Importance of masks and respirators

N95 Particulate Respirator

Importance of masks and respirators

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Masks and respirators (personal respiratory protective devices) are essential during the COVID-19 outbreak. They help slow the spread of the disease in the United States and protect health care providers.

There are a number of different types of masks and respirators. They each have a particular use in a particular setting. 

N95 respirators for medical applications
N95 respirators (or particulate filtering face-piece respirators) are Class I medical devices. They are manufactured by companies that hold a Medical Device Establishment Licence (MDEL). N95 respirators authorized in the United States are listed in the Medical Devices Establishment Licence Listing database.

N95 respirators achieve a minimum filtration efficiency of 95% when worn properly. The edges of the mask form a seal around the nose and mouth.

N95 respirators are produced in many different styles, such as cup-style (see image), flat fold or duckbill. They may or may not have an exhalation valve.

Image results for n95 mask

In a health care setting, N95 respirators protect against exposure to respiratory viruses and bacteria.

The U.S. National Institute for Occupational Safety and Health (NIOSH) evaluates, tests and certifies N95 respirators. The masks must pass minimum performance requirements, such as filter efficiency and breathing resistance. All N95 respirators certified by NIOSH must have an approval number stamped on the mask, represented as TC-84A-####n.

Use of N95 masks beyond their shelf life
Most masks have a limited shelf life, after which they should be discarded. The length of time a respirator is stored beyond its shelf life or recommended conditions of storage may affect its performance. This includes not only the filter media but also headbands and nose foam components, which may affect the seal that is created.

N95 masks that are past their designated shelf life are no longer NIOSH-approved, as all manufacturer-designated conditions of use must be met to maintain the NIOSH approval. However, in times of increased demand and decreased supply, consideration can be made to use these expired N95 respirators. An expired mask can still be effective at protecting health care provider if:

the straps are intact
there are no visible signs of damage
they can be fit-tested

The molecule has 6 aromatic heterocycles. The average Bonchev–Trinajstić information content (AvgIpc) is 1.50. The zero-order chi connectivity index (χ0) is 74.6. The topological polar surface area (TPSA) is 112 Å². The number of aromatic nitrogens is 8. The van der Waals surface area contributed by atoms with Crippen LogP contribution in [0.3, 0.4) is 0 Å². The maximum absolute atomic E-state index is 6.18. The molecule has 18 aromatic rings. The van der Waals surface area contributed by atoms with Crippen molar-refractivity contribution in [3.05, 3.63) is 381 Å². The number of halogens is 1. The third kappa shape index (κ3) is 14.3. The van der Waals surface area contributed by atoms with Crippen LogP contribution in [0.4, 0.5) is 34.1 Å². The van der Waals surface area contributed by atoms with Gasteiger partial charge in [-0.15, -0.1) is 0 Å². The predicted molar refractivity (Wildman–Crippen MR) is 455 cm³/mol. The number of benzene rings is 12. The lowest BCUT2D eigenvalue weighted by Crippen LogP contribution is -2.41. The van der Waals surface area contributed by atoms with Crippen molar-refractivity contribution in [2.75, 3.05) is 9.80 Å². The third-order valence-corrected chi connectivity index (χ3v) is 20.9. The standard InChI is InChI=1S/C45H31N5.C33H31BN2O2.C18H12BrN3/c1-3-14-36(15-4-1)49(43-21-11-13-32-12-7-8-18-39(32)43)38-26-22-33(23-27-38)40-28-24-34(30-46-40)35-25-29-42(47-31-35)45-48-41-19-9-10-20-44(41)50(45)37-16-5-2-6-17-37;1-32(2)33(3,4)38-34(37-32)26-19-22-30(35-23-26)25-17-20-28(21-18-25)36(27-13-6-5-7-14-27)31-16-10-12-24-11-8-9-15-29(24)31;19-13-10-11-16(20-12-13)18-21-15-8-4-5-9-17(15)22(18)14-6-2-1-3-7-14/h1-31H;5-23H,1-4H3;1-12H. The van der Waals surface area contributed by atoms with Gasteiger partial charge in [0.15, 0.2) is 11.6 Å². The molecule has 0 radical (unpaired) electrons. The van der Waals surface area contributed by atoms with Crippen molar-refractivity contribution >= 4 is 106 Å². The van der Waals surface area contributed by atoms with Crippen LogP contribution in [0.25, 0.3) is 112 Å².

Health care providers should inspect the mask and perform a seal check.

There is no specific timeframe beyond the expiry dates for N95 respirators at which they would no longer be considered suitable for use.

Masks (surgical, procedure or medical masks)
Masks, for example, surgical masks are worn by operating room personnel during surgical procedures (see image). They protect both the patient and operating room staff from the transfer of microorganisms, body fluids, and particulate material.

There are 3 classifications under the American Society for Testing and Materials (ASTM):

Level 1 (low) – venous pressure splash
Level 2 (moderate) – arterial pressure splash
Level 3 (high) – high-velocity procedures, orthopedic surgery
Image result for n95 mask

Unlike N95 respirators, masks are looser in fit. As a result, they do not provide the same level of filtration.

Use of surgical masks beyond their shelf life
Masks can still be used beyond their shelf life to protect health care providers. Health care providers should check that the straps are intact and there are no visible signs of damage.

There is no specific timeframe beyond the expiry dates for masks at which they would no longer be considered suitable for use.

Non-medical N95 respirators
Commercial- and medical-grade N95 respirators are of similar structure and design; however, the manufacturing setting and the quality management system applied may differ.

The main difference between the 2 grades is that commercial N95 respirators aren’t tested for fluid resistance of any type. For example, there is the ASTM test method F1862, “Resistance of Medical Face Masks to Penetration by Synthetic Blood.” This test is used to determine the respirator’s resistance to synthetic blood, which is directed at it under varying high pressures. The test isn’t essential for use during the COVID-19 outbreak because the disease is transmitted by respiratory droplets.

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